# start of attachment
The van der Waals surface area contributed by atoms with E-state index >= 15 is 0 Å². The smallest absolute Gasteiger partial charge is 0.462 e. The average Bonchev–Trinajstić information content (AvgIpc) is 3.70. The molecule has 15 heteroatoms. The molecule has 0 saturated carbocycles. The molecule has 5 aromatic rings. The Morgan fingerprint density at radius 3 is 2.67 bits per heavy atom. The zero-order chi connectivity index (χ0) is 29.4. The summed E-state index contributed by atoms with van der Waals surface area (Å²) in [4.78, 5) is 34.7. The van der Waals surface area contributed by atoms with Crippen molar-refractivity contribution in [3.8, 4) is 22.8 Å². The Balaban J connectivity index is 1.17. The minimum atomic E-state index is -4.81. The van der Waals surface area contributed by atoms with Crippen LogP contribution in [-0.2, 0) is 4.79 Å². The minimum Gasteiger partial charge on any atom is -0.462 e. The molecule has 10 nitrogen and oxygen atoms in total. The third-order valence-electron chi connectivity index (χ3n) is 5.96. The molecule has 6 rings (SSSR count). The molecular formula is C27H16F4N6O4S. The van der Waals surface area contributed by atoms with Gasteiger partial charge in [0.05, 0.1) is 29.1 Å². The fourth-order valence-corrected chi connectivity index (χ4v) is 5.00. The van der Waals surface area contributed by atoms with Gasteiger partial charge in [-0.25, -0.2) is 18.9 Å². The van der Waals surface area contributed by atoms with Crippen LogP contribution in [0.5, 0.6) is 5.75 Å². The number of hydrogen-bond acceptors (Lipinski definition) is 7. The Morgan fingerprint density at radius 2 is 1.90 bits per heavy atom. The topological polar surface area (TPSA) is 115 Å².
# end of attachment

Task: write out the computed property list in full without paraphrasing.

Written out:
The van der Waals surface area contributed by atoms with E-state index >= 15 is 0 Å². The smallest absolute Gasteiger partial charge is 0.462 e. The average Bonchev–Trinajstić information content (AvgIpc) is 3.70. The molecule has 15 heteroatoms. The molecule has 0 saturated carbocycles. The molecule has 5 aromatic rings. The Morgan fingerprint density at radius 3 is 2.67 bits per heavy atom. The zero-order chi connectivity index (χ0) is 29.4. The summed E-state index contributed by atoms with van der Waals surface area (Å²) in [4.78, 5) is 34.7. The van der Waals surface area contributed by atoms with Crippen molar-refractivity contribution in [3.8, 4) is 22.8 Å². The Balaban J connectivity index is 1.17. The minimum atomic E-state index is -4.81. The van der Waals surface area contributed by atoms with Crippen LogP contribution in [-0.2, 0) is 4.79 Å². The minimum Gasteiger partial charge on any atom is -0.462 e. The molecule has 10 nitrogen and oxygen atoms in total. The third-order valence-electron chi connectivity index (χ3n) is 5.96. The molecule has 6 rings (SSSR count). The molecular formula is C27H16F4N6O4S. The van der Waals surface area contributed by atoms with Gasteiger partial charge in [0.05, 0.1) is 29.1 Å². The fourth-order valence-corrected chi connectivity index (χ4v) is 5.00. The van der Waals surface area contributed by atoms with Gasteiger partial charge in [-0.25, -0.2) is 18.9 Å². The van der Waals surface area contributed by atoms with Crippen LogP contribution in [0.5, 0.6) is 5.75 Å². The number of hydrogen-bond acceptors (Lipinski definition) is 7. The Morgan fingerprint density at radius 2 is 1.90 bits per heavy atom. The topological polar surface area (TPSA) is 115 Å².